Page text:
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INTRODUCTION TO BEARINGS

  • Bearings support moving parts, such as shafts and spindles, of a machine or mechanism.

  • Bearings may be classed as

  • (i) Rolling contact (Ball and roller) bearings.

  • (ii) Plain bearings.

  • Rolling contact bearings are almost invariably made of steel that can be hardened after machining.

  • Both plain carbon and alloy (Ni, Cr, Mo) steels are employed for different applications.

PROPERTIES OF BEARING MATERIALS

  • A bearing material should:

  • Possess low coefficient of friction.

  • Provide hard, wear resistant surface with a tough core.

  • Have high compressive strength.

  • Have high fatigue strength.

  • Be able to bear shocks and vibrations.

  • Possess high thermal conductivity to dissipate heat generated due to friction between the bearing and the rotating shaft.

Possess adequate plasticity under bearing load. Possess adequate strength at high temperatures. Be such that it can be easily fabricated. Possess resistance to corrosion.

Be such that it does not cause excessive wear of the shaft rotating in it, i.e., bearing material should be

softer than the shaft material.

Be having small pieces of a comparatively hard metal embeded in a soft metal.

Maintain a continuous film of oil between shaft and bearing.

TYPES OF BEARING MATERIALS

  • Lead or tin based alloys (Babbitt metals)

  • Cadmium-based alloys

  • Aluminium based alloys

  • Copper based alloys

  • Silver-based alloys

  • Non-metallic bearing meterials

Lead or Tin Based Alloys (Babbitt Metals)

  • The high tin alloys with more than 80% tin and little or no lead.

  • The high lead alloys with about 80% lead and 112% tin.

  • The alloys with intermediate percentages of tin and lead.

Typical compositions of A lead based alloy A tin based alloy

  • Pb 75%

  • Sb 15%

  • Sn 10%

Sn 88% Sb 8% Cu 4%

  • Lead base

alloys are softer and brittle than the tin

base alloys.

  • Lead base alloys are cheaper than tin base alloys.

  • Tin base alloys have a low coefficient of friction as compared to lead base alloys.

  • Lead base alloys are suitable for light and medium loads, whereas tin base alloys are preferred for higher loads and speeds.

  • Whereas tin base alloys find applications in high speed engines, steam turbines, lead base alloys are used in rail road freight cars.

  • Solidus temperature of Tin base alloys

Approx.

222°C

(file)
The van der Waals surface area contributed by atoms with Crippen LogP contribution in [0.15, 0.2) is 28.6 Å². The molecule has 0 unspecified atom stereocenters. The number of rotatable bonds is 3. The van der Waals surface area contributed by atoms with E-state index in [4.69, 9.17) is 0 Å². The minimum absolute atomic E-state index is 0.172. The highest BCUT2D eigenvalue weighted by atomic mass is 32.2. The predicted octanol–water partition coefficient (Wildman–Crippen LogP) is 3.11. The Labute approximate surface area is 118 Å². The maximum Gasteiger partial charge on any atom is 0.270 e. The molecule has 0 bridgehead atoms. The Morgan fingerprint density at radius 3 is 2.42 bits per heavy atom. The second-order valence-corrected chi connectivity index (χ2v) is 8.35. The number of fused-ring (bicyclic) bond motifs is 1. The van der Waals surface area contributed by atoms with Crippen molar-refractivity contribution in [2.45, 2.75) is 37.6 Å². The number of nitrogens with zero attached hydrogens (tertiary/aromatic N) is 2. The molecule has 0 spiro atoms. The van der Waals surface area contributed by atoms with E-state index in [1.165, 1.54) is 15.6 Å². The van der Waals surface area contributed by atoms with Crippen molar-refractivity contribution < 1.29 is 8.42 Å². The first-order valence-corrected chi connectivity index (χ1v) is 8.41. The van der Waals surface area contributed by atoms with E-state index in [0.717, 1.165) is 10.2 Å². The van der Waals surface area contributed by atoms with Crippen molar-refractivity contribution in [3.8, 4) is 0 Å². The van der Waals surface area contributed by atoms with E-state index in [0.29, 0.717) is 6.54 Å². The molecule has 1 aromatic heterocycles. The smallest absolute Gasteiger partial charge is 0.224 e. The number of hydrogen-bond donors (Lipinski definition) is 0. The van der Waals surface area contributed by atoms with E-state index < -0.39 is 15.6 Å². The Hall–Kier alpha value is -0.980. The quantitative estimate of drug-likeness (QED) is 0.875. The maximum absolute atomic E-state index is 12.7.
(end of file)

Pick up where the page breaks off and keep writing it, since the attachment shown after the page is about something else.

• Solidus temperature of Lead base alloys

Approx.

240°C

Besides, both these alloys possess

  • Good ability to embed dirt

  • Good conformability to journal

  • Good corrosion resistance

  • Very good seizure resistance, etc.

Cadmium-based alloys

  • Chemical composition

cd

97%

Ni

2%

Ag, Cu and zn are added in small percentage. These bearing alloys have a structure consisting of a soft matrix containing harder crystals of intermetallic compounds. These alloys aren't very popular because

of high price of cadmium. These bearing alloy possess

greater compressive strength than tin bearing alloys.

Cadmium-based alloys possess

 
  • (a) low coefficient of friction,

  • (b) high fatigue strength,

 
  • (c) high load carrying capacity,

 
  • (d) low wear, good seizure resistance,

  • (e) fair ability to embed dirt, and

  • (f) poor

corrosion

resistance

(using

ordinary

lubricants).

Cadmium-based alloys were tried in automobile and

aircraft industries and good results were obtained.

Aluminium based alloys

  • Chemical composition

Al

91.5%

Sn

6%

Cu

1%

Ni

1%

Small amount of silicon is used along with these.

The microstructure consist of NiAl and CuAl 2 in the matrix of aluminium solid solution.

These alloys possess

  • (a) excellent corrosion resistance

  • (b) fair conformability to journal

  • (c) good ability to embed dirt

  • (d) good seizure resistance

  • (e) good thermal conductivity

  • (J) high coefficient of expansion

  • These alloys find applications as bearings in diesel engines and tractors.

Copper based alloys

  • Chemical composition

Cu

80-85%

Sn

10-15%

Pb

10%

  • The term bronze covers a large number of copper alloys with varying percentages of Sn, Zn and Pb.

  • Bronze is one of the oldest known bearing materials.

  • Bronze,

  • (a) is easily worked

  • (b) has good corrosion resistance

  • (c) is reasonably hard

  • Tin bronze (10 to 14% tin, remainder copper) is used in the machine and engine industry for bearing bushes made from thin- walled drawn tubes.

  • Copper-based alloys are employed for making bearings required to resist heavier pressures such as in railways.

Silver-based alloys

Silver

bearings

are

produced

by

electro

deposition of a 0.3 to 0.5 mm layer of silver on a steel support shell ,with an intermediate layer of Cu and Ni. A 0.02-0.03mm of lead is then deposited on top of the

silver and the indium diffuse into the lead by heat

treatment at 180 o c. This covering layer aid in improving the running in properties and the corrosion resistance of the silver layer.

  • These are highest prized alloys

  • They are employed where other materials don’t produce satisfactory results

  • These alloys are used on the connecting rod bearings of aircraft engines

Non-metallic bearing materials

(a)Teflon (poly tetra flouro ethylene)

It has co-efficient of friction <0.004 with out

lubrication. It has good stability at high temperature. It

is chemically inert to water and many chemicals and solvents, fillers like glass and graphite increases the

resistance to deformation.

(b)Nylon

Nylon bearings have co-efficient of friction 0.15-

0.33 for dry friction, 0.14-0.18 with water lubrication.

0.09-0.14 for oil lubrication with load of 5-25Nand a relative velocity of 2.5-110m/min